Mo Evans, Wizards guard, and vice president of the players union, has been in nearly every meeting since the NBA owners locked the players out more than 100 days ago. Commissioner David Stern has canceled the first two weeks of the season, and has stated that more cancelations are likely to come, probably in two week increments, if a deal isn’t reached soon.
A lot of people are wondering exactly what soon means. The season was slated to begin on Nov. 1, and the chances are slim to none that a full 82-game season can still be played, even by pushing back the calendar.
Which is why next Monday and Tuesday loom large for the future of the season, and the league. Both sides have agreed to have federal mediator George Cohen talk with each side separately on Monday, then meet with the two sides together on Tuesday.
Stern went on a media blitz this week, appearing on various networks to champion the desire of “his owners” to get a deal done. A few days later, players union executive director Billy Hunter, and union president Derek Fisher, launched a return salvo of their own, stating that it was the players who have made concessions so far, while the owners just want to be guaranteed a healthy profit margin.
Evans spoke with NBA TV on Friday after the players union meetings in Los Angeles.
“We got 30 players and we were able to inform them about the issues and combat a lot of the things the’ve heard in the media from David Stern, and really gage where our players are in this fight,” Evans said.
Evans was asked by former NBA player Steve Smith, now an analyst with NBA-TV, what the biggest mis-conceptions are about the negotiations.
“It’s that the 50-50 split [of BRI] is not contingent upon the system,” Evans said. “I don’t think guys understand that 50, 51, 53; the number will not matter if the system is not properly in place. Otherwise, it will do nothing more than function as a hard cap system,” Evans said.
The split of BRI [basketball related income] had been thought to be the major stumbling block in the labor talks for weeks, but now both sides admit that a bigger problem is the system under which a new collective bargaining agreement will operate.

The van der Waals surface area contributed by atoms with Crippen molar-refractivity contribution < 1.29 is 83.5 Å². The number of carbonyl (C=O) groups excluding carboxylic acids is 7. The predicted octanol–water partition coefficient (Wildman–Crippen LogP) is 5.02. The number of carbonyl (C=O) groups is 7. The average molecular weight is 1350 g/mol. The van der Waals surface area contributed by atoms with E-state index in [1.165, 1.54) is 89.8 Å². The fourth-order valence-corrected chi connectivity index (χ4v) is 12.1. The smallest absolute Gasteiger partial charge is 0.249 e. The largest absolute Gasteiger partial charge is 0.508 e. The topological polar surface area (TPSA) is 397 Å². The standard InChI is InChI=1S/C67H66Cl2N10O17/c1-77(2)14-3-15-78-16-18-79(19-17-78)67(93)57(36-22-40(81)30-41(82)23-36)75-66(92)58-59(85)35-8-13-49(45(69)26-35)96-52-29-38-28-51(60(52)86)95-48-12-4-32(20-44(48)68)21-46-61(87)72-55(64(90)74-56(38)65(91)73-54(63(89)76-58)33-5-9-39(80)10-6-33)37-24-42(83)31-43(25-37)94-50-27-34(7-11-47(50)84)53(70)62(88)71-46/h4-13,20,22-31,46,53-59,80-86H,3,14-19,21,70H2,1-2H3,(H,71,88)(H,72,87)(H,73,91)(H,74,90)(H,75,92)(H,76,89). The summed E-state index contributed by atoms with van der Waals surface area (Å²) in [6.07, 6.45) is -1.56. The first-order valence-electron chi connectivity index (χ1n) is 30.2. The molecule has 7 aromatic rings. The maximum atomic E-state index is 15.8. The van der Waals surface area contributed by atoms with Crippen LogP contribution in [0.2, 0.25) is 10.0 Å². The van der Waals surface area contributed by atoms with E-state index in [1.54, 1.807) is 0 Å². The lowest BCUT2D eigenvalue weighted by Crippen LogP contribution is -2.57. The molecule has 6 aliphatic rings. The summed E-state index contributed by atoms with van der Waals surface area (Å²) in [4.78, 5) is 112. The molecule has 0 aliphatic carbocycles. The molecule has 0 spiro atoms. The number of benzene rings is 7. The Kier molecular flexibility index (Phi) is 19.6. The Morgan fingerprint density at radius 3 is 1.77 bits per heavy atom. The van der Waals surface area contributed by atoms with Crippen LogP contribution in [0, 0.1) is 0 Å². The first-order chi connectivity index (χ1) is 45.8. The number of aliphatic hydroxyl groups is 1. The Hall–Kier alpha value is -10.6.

Evans also responded to Stern’s assertion that Tuesday could be a deadline day to get a deal done to save the NBA’s Christmas Day schedule, usually a slate of four or five highly desirable, and highly rated, match-ups.
“I think it’s very unfortunate. Again, the players want to play. This isn’t a strike, it’s a lockout” Evans said.
“Each and every one of us players understands that there’s nothing to gain in the face of a lockout, no matter if we play a week from now, two months from now, or if we lose the entire season.”
“But what’s not being said is that the owners stand to lose an awful lot, too. The hit that they would take in franchise values, the depreciation. Best case scenarios, they won’t recover until 2023.”
“Each franchise can’t stand to lose an entire season or more, and if they continue to implement this self-inflicted pain upon themselves, it will just be a travesty.”
“I’m fortunate to have been in the room for the majority of these meetings, and the players are willing to make a deal, but it’s not going to come at the cost of the players completely capitulating on every system issue in order to make a deal. Our players are strident, and willing to stand and fight and preserve our system that the great players who have come before us shed blood sweat and tears for.”
“We’re just fighting for what’s right. We’ve lessened the risk for the owners. The players have not asked for raises. The only thing we ask for is that we grow with the game. As BRI grows, we would like to grow with that, and that’s not unreasonable.”
Evans was also asked about the Twitter comments made by Wizards teammate JaVale McGee. According to multiple media reports from the Los Angeles meeting, McGee left the meeting early, then Tweeted that there were players present who were shows signs that they were ready to fold.
McGee then retracted his comments, and blamed the media for misinterpreting what he said, despite the fact that about a dozen reporters recorded McGee’s comments as he spoke.
“JaVale is one of my teammates, he’s a young player in this league, and it’s unfortunate that JaVale left when he did. [It was] way too early to really make an accurate assessment of what the true tone in the room was, because we did have a spirited debate,” Evans said.
“This does affect each and every player differently, but once the players were informed, and brought up to speed with the issues, everyone agreed that this is not a deal that we can take.”
“Unfortunately with JaVale, he may have done more damage to himself than he did to the process,” Evans said. “Guys are strident, and we are together.”